Boston Lyric Opera presented an arrestingly intimate Bluebeard’s Castle last spring and the Met Orchestra will bring the Hungarian two-hander to Carnegie Hall in June for a concert performance with Elina Garanca and Christian van Horn. But before then, it was once again Boston’s turn to find out what’s behind doors number one through seven when Karina Canellakis led the amassed forces of the Boston Symphony Orchestra, fresh off concert performances of another opera, Lady Macbeth of Mtsensk, just two weeks ago.

Back then, Andris Nelsons conjured tension and wrath from Shostakovich’s thorny modernism. Canellakis, working with Bela Bartók’s denser but equally varied score (and a comparably grisly subject material—an agonizing symbolist parade through the terrifying rooms of the title character’s abode to the simultaneous curiosity and horror of his new wife Judith), seemed to lack comparable insights to the score she conducted.

In fact, her drawing such rich, cohesive textures out of the jarring, jagged moments of the score, often recalling lush, descriptive film scores of midcentury horror movies, made the piece sound more like Bluebeard’s Haunted House rather than Bluebeard’s Castle. There’s an argument to be made that the progressive, tortured psychology of the characters in Bluebeard has more in common with Alfred Hitchcock than it does with most opera composers, but surely there are better ways to make that point than conducting it like it’s Bernard Hermann’s score for Psycho. Rather than seeming unearned, the big climaxes, booming out from the extended stage of Symphony Hall, instead felt inevitable and lacking in much definition or spontaneity. Canellakis knows how the keep the score flowing along with an air of foreboding and things did get more interesting once the doors started opening following the meandering expositional dialogue (kudos especially to Thomas Rolfs for a trumpet solo at door 2 with menacing military bite), but the lack of tension throughout meant the music was more of a descriptor rather than a terrifying, unfettered actor, as it becomes in the best performances of this work. It’s telling that at the climactic opening of the fifth door, revealing Bluebeard’s kingdom, the sudden raising of the house lights to full was more affecting than the monumental orchestral swell itself (though hearing Symphony Hall’s organ in action, as played by Dexter Kennedy, was a real treat).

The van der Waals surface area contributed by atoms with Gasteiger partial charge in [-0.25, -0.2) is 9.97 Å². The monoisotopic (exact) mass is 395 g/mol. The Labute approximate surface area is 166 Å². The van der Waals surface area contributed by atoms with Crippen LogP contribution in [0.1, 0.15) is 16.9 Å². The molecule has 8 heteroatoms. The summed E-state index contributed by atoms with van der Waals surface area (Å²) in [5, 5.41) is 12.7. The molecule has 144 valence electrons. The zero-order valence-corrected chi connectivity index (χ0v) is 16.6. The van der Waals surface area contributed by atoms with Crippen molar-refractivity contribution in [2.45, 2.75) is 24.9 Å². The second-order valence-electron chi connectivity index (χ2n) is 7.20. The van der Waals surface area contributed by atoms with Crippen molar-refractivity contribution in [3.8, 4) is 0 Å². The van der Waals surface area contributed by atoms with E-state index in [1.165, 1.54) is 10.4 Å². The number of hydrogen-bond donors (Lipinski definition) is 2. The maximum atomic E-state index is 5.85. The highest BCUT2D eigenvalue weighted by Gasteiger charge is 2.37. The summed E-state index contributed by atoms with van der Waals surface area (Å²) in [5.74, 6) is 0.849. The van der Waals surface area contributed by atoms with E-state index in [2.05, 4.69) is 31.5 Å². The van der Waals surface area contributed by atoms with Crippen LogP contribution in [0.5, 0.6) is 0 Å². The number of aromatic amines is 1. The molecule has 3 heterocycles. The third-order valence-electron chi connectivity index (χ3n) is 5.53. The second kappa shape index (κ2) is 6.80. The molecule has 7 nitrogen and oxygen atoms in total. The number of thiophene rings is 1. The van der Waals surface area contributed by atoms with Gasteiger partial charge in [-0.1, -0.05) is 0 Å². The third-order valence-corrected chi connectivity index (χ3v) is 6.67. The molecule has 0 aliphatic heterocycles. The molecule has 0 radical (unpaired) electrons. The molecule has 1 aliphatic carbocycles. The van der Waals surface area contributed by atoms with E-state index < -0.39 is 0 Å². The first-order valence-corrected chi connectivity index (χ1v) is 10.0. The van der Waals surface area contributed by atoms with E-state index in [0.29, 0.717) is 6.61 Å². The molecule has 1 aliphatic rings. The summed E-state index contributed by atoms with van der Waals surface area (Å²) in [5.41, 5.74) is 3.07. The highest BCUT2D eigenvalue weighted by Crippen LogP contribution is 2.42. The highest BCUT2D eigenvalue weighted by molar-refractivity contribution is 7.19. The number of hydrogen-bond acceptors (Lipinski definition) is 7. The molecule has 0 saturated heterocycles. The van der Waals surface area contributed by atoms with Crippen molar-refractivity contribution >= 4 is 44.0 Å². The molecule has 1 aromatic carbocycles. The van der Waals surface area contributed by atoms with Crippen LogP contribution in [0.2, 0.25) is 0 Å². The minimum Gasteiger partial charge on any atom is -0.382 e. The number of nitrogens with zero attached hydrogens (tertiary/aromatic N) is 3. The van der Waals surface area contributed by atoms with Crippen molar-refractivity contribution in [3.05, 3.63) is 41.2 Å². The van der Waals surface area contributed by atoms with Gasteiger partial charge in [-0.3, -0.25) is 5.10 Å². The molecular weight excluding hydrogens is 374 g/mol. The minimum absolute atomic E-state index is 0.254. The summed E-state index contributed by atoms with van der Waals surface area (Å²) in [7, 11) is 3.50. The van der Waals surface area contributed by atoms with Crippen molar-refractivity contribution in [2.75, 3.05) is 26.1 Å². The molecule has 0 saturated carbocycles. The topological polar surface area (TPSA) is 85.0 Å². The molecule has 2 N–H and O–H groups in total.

Such swells occasionally swamped Karen Cargill, which was a shame because she was otherwise a very fine Judith. Insistent without being frantic, her multi-shaded mezzo had an especially bronzed, rounded quality in her lower register that spun out handsomely. If the middle of the voice is thinner, she more than made up for it with an urgent, distinguished, and dignified dramatic performance as she forthrightly demanded the doors of the castle be opened. At the curtain call, embracing Canellakis before she even took a bow, she seemed quite visibly moved.

Her Bluebeard, Nathan Berg (a substitution for the previously announced and presently indisposed Johannes Martin Kränzle), was similarly strong; though his charcoal bass-baritone has an arid quality, his arch take proved more interesting than the usual sexless (or sexpot) grim reapers one sees; the retro ascot, wide lapels, and purple boutonniere he wore on Saturday only bolstered that wryness.

Haydn’s first cello concerto, the other piece on the program, showed similar conflicts in the musical approach despite predating the Bartók by 150 years; the anachronistically Romantic glow Canellakis drew out of the strings clashed tonally with soloist Alisa Weilerstein. Weilerstein is an engaged (if fidgety) musician whose playing had a grit to it whereas Canellakis emphasized softness and cohesion; her phrases are refined, but her textures, especially in detailed passagework, feel curiously rough. Ironically, it was only in the cadenzas following each of the concerto’s three movements, when the cello plays alone, that her approach seem to come into step with the orchestra’s. A brief encore, the Sarabande from Bach’s Suite No. 4, showed the furthest extent of a style that paradoxically exudes pressure yet not force, an apt comment on an evening that shortchanged grit and gore for slackened roar.

Those curious about this performance can tune in next Monday, February 19, at 8 PM EST when it’s rebroadcast on WCRB.

Photos: Hillary Scott